Since spending more time at home, my appetite for reading has increased. In fact, I recently picked up again one of my favorites – J. R. R. Tolkein’s Lord of the Rings trilogy. In the first book, The Fellowship of the Ring, a conversation between Frodo and Gandalf goes something like this:
“I wish it need not have happened in my time,” said Frodo.
“So do I,” said Gandalf, “and so do all who live to see such times. But that is not for them to decide. All we have to decide is what to do with the time that is given to us…”
The CTO role keeps changing
Such is also the fate of the Chief Technology Officer (CTO). Many things are beyond their control. Yet, in times of crisis, CTOs are relied upon. They often peer into the future and must address dangers to the business and contend with many unknowns. The key to being a successful CTO is deciding the best things to do with what’s in front of us.
Undoubtedly, COVID-19 has placed extensive demands on CTOs who have had to redesign or redistribute technology resources in rapid order with minimal time to research, strategize and execute.
In partnership with IT managers, hybrid work environments had to be constructed and deployed to accommodate remote workers. The number one priority (in addition to equipping employees with devices) was to secure the distributed network against evolving cybersecurity threats.
Now the question is: where do we go from here? Years’ worth of digital transformation progress was made in a matter of weeks. How will we now maintain and scale these systems for years to come? How do we future proof for other disruptions? These questions are what CTOs and their staff are now grappling with.
Being a CTO is about more than just choosing technology solutions or making sure people can work from home successfully. The CTO role is changing to encompass supply chain resiliency, communications solutions and support for sales teams, preventing technological surprise and meeting broader business unit needs.
In this environment, a CTO’s unique combination of technical and institutional knowledge has only become more vital. The CTO must be much more than a technical expert. They must be knowledgeable about every aspect of the business from HR to Finance and everything in between.
Clearly communicating the evolving role of tech across sales, security and more
According to Deloitte, more than half of CEOs say that tech leaders in their companies will be key drivers of business strategy. Filling that role means wearing many hats, the specifics of which differ from enterprise to enterprise.
The CTO doesn’t necessarily even sit in the same place in every management hierarchy. For example, depending on who runs the IT department, the CIO reports to the CTO, and vice versa. The common thread: CTOs have to be versatile.
Some companies see the CTO as an interface between the firm’s customers and its knowledge, capabilities and products. This is largely a sales leadership role, where a CTO can use their technical expertise to connect services and clients. Other times, the CTO is charged with ensuring employees can interact with one another, enabling collaboration, communication and innovation.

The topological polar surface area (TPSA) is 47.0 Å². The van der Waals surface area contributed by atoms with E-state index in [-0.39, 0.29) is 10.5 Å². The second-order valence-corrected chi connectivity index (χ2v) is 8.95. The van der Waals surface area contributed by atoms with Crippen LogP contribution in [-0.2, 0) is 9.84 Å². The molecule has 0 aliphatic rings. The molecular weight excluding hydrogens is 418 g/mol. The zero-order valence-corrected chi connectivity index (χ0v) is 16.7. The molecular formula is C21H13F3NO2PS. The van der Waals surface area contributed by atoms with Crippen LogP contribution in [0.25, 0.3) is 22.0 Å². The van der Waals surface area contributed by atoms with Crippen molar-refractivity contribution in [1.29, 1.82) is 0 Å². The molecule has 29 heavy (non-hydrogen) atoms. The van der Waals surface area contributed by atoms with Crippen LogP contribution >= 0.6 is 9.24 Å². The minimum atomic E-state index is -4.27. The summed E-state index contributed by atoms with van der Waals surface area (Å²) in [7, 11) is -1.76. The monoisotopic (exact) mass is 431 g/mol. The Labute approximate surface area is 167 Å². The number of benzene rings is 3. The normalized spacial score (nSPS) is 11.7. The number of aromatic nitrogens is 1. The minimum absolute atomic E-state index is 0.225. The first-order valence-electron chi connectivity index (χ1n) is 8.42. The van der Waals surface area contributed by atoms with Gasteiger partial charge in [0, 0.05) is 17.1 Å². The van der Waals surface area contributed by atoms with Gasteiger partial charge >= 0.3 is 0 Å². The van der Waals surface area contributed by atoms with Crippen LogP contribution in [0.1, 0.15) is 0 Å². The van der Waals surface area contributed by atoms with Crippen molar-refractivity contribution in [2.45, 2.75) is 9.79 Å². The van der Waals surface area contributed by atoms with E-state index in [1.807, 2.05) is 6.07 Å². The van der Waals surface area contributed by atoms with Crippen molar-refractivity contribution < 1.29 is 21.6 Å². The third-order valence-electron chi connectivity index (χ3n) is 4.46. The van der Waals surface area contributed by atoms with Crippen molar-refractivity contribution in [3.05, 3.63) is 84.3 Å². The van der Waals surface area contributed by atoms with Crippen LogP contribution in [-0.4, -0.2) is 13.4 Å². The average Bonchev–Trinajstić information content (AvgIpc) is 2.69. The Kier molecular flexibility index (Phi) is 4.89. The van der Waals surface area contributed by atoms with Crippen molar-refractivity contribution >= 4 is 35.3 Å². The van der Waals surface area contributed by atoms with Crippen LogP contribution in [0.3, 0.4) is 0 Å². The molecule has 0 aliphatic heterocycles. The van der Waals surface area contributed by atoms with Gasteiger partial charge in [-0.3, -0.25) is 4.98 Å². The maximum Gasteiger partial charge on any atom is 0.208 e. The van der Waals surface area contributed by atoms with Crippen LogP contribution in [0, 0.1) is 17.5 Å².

What’s important for any organization today, whether it’s an SMB, federal agency or large enterprise, is that the role of the CTO is adaptable to manage disparate tasks: from serving as a C-suite partner advising on operational decisions to counseling customers on specific services.
Of course, CTOs must understand technology in great detail, but they also need to be able to articulate how technology works in a way that average individuals understand.
They must be able to communicate clearly with decision-makers from all departments on issues ranging from cybersecurity to sales enablement platforms to secure supply chains. This is what we call a “T” shaped individual: depth in their specific field of expertise and breath in all other business areas. The best CTOs are truly Renaissance individuals.
Meeting transformation with expansive knowledge and sharp agility
Research from McKinsey demonstrates that companies that are aware of new technologies and work to build them into their operating models tend to be more successful than those that do not. The responsibility for finding those technologies, understanding them and incorporating them into an enterprise’s strategy at the proper scale falls squarely on the CTO.
Greater digitization has only increased the number of innovative technologies CTOs need to track. The market for global digital transformation products and services is expected to expand at a compound annual growth rate of 22.5 percent from 2020 to 2027.
Greater digitization has also made CTOs more valuable because it has dramatically and substantially expanded their sphere of influence. Increased reliance on technology throughout companies offers CTOs more insights into lines of business and back-office operations.
These insights can be valuable in finding efficiencies and opportunities to innovate. What’s more, the increased reliance on technology means CTOs often have visibility into talent, operations, and partners as well.
As more potential disruptions loom, the fact that every organization looks at its technology roles differently is a good thing, because the people filling those roles also have diverse backgrounds and will bring their own unique perspectives to the job. For example, my own strong background in engineering combined with a doctorate in economics has given me a different view on technologies from some of my peers.
The circumstances surrounding the COVID pandemic have made the blend of deep institutional knowledge and a wide breadth of technical aptitude an essential combination for any agile CTO.